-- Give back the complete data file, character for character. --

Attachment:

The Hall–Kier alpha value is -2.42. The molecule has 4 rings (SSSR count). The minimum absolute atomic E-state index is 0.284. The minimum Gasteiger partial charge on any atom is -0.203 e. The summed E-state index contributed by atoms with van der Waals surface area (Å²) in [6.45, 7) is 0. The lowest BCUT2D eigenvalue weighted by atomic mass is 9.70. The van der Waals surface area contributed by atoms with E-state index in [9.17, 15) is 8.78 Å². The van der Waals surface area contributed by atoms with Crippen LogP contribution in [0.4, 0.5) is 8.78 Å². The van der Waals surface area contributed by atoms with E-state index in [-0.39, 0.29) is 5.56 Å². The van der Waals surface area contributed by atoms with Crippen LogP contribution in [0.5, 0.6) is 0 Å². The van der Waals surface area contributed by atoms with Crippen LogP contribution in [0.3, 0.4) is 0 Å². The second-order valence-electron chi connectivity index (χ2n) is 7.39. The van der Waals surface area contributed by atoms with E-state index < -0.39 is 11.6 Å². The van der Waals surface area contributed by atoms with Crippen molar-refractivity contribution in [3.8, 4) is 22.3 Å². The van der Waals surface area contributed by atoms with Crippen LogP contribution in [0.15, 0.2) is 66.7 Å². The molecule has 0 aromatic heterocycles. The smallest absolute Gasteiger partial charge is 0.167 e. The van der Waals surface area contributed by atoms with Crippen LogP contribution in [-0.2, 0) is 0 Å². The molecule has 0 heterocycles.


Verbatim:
The Hall–Kier alpha value is -2.42. The molecule has 4 rings (SSSR count). The minimum absolute atomic E-state index is 0.284. The minimum Gasteiger partial charge on any atom is -0.203 e. The summed E-state index contributed by atoms with van der Waals surface area (Å²) in [6.45, 7) is 0. The lowest BCUT2D eigenvalue weighted by atomic mass is 9.70. The van der Waals surface area contributed by atoms with E-state index in [9.17, 15) is 8.78 Å². The van der Waals surface area contributed by atoms with Crippen LogP contribution in [0.4, 0.5) is 8.78 Å². The van der Waals surface area contributed by atoms with E-state index in [-0.39, 0.29) is 5.56 Å². The van der Waals surface area contributed by atoms with Crippen LogP contribution in [0.5, 0.6) is 0 Å². The van der Waals surface area contributed by atoms with Crippen LogP contribution in [0.3, 0.4) is 0 Å². The second-order valence-electron chi connectivity index (χ2n) is 7.39. The van der Waals surface area contributed by atoms with E-state index < -0.39 is 11.6 Å². The van der Waals surface area contributed by atoms with Crippen molar-refractivity contribution in [3.8, 4) is 22.3 Å². The van der Waals surface area contributed by atoms with Crippen LogP contribution in [0.15, 0.2) is 66.7 Å². The molecule has 0 aromatic heterocycles. The smallest absolute Gasteiger partial charge is 0.167 e. The van der Waals surface area contributed by atoms with Crippen LogP contribution in [-0.2, 0) is 0 Å². The molecule has 0 heterocycles.